There is not a flower
But shows some touch, in freckle, streak, or stain,
Of his unrivall'd pencil. He inspires
Their balmy odours, and imparts their hues,
And bathes their eyes with nectar, and includes
In grains as countless as the sea-side sands,
The forms with which he sprinkles all the earth.


And the peculiar feelings and habits which the animal tribes possess, display the same wise arrangements.

Is it not astonishing to consider the different degrees of care that descend from the parent to the young, so far as it is absolutely necessary for the leaving a posterity ? Some creatures cast their eggs carelessly, and think of them no further; as insects and several kinds of fish. Others, of a nicer frame, find out proper beds to deposit them in, and there leave them; as the serpent, the crocodile, and the ostrich; others hatch their eggs and tend the birth until the young are able to shift for themselves. Is it not wonderful that the love of the parent should be so violent while it lasts, and that it should last no longer than is necessary for the preservation of the young ? But notwithstanding the natural love in brutes is much more violent and intense than in rational creatures, Providence has taken care that it should be no longer troublesome to the parent than it is useful to the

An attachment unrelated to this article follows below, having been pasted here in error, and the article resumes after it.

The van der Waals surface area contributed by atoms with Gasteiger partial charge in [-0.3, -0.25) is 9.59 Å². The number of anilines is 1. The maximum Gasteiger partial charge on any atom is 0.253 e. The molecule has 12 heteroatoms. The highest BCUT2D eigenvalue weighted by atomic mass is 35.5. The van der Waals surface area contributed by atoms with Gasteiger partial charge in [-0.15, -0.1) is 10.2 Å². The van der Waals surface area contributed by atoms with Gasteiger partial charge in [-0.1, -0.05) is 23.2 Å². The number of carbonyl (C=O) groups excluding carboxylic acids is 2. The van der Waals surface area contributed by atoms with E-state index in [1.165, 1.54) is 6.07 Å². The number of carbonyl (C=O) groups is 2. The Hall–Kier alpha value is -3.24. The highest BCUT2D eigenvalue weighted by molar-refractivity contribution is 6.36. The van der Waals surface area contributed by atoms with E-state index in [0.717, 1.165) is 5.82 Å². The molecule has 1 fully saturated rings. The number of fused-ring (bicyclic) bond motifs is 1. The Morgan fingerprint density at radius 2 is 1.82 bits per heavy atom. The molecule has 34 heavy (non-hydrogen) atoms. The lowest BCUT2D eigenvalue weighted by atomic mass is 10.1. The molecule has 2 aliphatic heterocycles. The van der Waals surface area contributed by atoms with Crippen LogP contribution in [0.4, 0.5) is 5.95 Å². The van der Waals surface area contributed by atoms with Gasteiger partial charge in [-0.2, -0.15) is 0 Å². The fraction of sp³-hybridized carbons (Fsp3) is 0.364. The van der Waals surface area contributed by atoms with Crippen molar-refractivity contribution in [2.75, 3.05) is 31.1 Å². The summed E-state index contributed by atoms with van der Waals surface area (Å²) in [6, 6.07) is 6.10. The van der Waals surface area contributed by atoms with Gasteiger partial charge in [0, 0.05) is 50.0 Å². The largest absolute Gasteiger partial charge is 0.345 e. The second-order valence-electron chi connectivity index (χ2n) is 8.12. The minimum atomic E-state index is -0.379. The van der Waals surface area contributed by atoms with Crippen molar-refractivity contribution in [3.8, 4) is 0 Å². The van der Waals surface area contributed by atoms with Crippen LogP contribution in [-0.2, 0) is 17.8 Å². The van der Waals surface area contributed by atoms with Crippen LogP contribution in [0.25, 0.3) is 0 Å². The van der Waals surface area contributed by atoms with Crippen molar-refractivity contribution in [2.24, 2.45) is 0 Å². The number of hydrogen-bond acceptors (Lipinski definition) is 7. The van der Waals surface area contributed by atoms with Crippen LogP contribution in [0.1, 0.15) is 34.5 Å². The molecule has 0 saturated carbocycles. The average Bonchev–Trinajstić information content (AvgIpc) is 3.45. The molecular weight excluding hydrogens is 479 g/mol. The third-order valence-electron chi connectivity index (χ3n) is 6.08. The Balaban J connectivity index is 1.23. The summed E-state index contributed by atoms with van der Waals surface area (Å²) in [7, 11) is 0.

young ;

for so soon as the wants of the latter cease, the mother withdraws her fondness, and leaves them to provide for themselves; and what is a very remarkable circumstance in this part of instinct, we find that the love of the parent may be lengthened out beyond its usual time, if the preservation of the species requires it; as we may see in birds that drive


young as soon as they are able to get their livelihood, but continue to feed them if they are tied to the nest or confined within a cage, or by any other means appear to be out of a condition of supplying their own necessities.

And it is worth our observation, that all beasts and birds of prey are wonderfully subject to anger, revenge, and all the other violent passions which may animate them in search of their proper food: as those that are incapable of